Criminal Probe over Merkel Phone Tapping, U.S. Says Issue Best Dealt with Through Diplomacy

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Germany's federal prosecutors said Wednesday they had opened an investigation over alleged snooping on Chancellor Angela Merkel's mobile phone by the U.S. National Security Agency in a case that has soured relations.

The long-anticipated probe, which follows an explosive allegation last year that U.S. spies had eavesdropped on Merkel's mobile phone conversations in the past, is against persons unknown, chief federal prosecutor Harald Range said.

"I informed parliament's legal affairs committee that I have started a preliminary investigation over tapping of a mobile phone of the chancellor," he said after addressing the committee.

However, in a move that was condemned by opposition and Social Democrat lawmakers, he added that he had decided against opening an investigation into claims of wider NSA surveillance against German citizens.  

The latest move may again strain ties between Washington and its key European ally, Germany, which both countries' leaders have been at pains to restore following the reports.

The claims embarrassed U.S. President Barack Obama and led Merkel to comment that spying between friends is "just not done".

Her spokesman declined to comment directly Wednesday saying the federal prosecutor had taken the decision "according to the letter of the law".

The government had no right to influence, nor did it exert influence, in the discussion over whether to launch the probe, Steffen Seibert told reporters.

U.S. State Department deputy spokeswoman Marie Harf said German concerns over the alleged U.S. tapping of Merkel's cellphone were best dealt with through diplomatic channels.

The issue had been raised directly with the German government. "So I think that's probably the most appropriate venue."

Harf said she did not have any information on whether the United States would cooperate with the German federal prosecutors' investigation.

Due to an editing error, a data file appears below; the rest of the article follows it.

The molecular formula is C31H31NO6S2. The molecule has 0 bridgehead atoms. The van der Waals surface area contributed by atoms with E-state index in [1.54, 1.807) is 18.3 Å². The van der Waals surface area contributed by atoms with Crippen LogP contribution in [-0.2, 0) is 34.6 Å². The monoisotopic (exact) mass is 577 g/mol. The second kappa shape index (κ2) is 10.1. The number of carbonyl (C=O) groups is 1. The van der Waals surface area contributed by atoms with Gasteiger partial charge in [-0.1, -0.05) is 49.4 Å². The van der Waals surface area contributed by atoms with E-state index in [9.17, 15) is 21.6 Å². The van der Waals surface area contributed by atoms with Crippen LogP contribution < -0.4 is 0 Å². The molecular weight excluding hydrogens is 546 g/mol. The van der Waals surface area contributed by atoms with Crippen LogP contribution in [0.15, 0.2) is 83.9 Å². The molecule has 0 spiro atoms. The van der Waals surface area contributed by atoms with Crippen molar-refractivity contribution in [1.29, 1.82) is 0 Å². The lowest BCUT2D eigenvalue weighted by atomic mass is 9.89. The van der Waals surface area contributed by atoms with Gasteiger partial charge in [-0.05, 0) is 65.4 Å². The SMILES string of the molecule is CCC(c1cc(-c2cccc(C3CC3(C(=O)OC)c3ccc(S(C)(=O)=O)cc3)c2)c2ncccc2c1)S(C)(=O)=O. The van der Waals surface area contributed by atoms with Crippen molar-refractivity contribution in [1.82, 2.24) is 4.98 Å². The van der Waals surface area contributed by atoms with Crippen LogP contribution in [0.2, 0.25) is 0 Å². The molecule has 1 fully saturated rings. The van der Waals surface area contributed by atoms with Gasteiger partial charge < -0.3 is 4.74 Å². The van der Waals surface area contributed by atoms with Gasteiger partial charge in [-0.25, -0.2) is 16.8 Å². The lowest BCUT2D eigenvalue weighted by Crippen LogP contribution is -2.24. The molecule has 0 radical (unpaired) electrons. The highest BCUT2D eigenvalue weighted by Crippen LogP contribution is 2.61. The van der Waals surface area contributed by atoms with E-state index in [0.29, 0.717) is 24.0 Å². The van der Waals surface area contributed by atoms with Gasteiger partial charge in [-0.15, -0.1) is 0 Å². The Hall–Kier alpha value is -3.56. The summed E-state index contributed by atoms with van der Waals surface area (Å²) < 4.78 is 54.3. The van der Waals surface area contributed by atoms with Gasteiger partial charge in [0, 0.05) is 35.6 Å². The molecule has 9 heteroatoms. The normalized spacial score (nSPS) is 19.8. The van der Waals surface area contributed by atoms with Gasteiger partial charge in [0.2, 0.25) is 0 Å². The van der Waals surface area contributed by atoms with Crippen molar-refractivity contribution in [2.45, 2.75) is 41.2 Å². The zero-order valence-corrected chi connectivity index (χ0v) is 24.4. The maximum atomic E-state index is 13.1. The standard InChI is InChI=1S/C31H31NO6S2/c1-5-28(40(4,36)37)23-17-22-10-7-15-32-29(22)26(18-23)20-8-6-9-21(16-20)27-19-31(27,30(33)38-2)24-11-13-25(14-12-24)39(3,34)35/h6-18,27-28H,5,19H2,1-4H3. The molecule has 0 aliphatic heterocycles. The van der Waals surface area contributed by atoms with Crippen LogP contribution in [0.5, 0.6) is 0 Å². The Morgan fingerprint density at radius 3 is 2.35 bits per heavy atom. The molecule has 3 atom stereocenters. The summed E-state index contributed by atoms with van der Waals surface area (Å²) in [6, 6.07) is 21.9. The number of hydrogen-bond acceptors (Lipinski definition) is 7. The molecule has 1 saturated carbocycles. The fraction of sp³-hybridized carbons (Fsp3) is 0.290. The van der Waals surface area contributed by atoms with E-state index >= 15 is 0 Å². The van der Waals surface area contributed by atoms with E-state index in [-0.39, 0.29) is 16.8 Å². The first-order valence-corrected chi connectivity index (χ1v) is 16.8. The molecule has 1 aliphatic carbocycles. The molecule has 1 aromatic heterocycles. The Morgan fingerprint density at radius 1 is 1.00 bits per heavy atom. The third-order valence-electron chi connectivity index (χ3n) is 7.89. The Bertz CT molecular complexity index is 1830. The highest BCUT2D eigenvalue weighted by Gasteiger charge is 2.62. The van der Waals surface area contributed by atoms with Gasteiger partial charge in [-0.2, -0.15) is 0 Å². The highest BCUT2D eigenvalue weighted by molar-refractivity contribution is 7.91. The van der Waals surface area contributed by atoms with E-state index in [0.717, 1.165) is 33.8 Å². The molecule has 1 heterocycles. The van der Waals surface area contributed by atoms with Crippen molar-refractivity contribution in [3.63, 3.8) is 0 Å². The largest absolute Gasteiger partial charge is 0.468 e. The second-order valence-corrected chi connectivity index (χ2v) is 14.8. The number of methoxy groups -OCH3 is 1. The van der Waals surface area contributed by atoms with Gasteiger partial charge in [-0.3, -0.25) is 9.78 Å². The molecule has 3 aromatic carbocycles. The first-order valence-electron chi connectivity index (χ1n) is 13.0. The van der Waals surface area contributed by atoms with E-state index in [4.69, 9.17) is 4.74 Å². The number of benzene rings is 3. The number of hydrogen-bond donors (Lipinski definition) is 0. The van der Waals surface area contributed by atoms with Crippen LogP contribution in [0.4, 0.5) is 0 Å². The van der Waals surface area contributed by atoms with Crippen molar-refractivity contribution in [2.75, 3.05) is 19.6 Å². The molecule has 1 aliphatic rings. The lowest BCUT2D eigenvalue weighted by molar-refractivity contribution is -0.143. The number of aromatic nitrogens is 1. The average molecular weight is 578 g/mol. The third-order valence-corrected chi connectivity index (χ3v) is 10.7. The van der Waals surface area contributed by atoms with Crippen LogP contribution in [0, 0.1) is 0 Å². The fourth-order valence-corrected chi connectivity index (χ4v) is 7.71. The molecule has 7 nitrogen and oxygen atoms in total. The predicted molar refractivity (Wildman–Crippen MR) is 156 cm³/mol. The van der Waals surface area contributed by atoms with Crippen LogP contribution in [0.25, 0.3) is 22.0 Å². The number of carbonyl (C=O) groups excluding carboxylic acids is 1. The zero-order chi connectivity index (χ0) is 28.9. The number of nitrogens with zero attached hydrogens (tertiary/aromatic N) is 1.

- 'Remarkable step' -


Data-sensitive Germans reacted with outrage to the accusations by fugitive intelligence contractor Edward Snowden, in a country where bitterness lingers about mass state spying on citizens by the Stasi secret police in former communist East Germany where Merkel grew up.

"There are concrete facts which justify the suspicion of possible spying on a mobile phone of Chancellor Angela Merkel by unknown personnel of U.S. intelligence services," a federal prosecutor's statement said.

Range later said at a press conference it was not yet clear whether or when Snowden would be contacted as a witness. "We'll see whether and how," he said.

But the decision to limit the probe to the allegation concerning Merkel's phone prompted criticism.

"The main offence that is being discussed here, is the mass spying," Greens party lawmaker Hans-Christian Stroebele said.

Ralf Stegner, of the SPD, Merkel's coalition partners, was also critical, citing in the online edition of Handelsblatt business daily from George Orwell's book "Animal Farm" that "all animals are equal but some are more equal than others".

News weekly Spiegel said the decision was a "signal" to the Obama administration that Germany can defend itself legally.

"With all the to- and fro-ing of the last weeks, it is a remarkable step which again puts the relationship between Berlin and Washington to the test," it said in its online edition.

After the investigation by the federal prosecutor is finished, Range must still decide whether to bring charges, for example against the head of the NSA at the time of any alleged incident.

But German criminal procedure foresees proceedings being stopped in the event it could lead to a serious disadvantage for Germany.

Berlin set up a parliamentary panel in April to assess the extent of spying by the NSA and its partners on German citizens and politicians, and whether German intelligence aided its activities.

It has decided it wants to question Snowden -- regarded as a traitor by the U.S. administration and subject to an arrest warrant -- perhaps via video link or by sending an envoy to Russia where he has been given temporary asylum.

Obama sought to quell the international furor over the reports of NSA activities, announcing in January he had halted spy taps on friendly world leaders and curtailed the reach of mass NSA phone surveillance.

In an interview with a German TV channel a day later he assured Merkel that he would not let intrusive surveillance harm their relationship but that intelligence gathering on foreign governments would continue.

During Merkel's visit last month to Washington, she and Obama admitted that differences remained.

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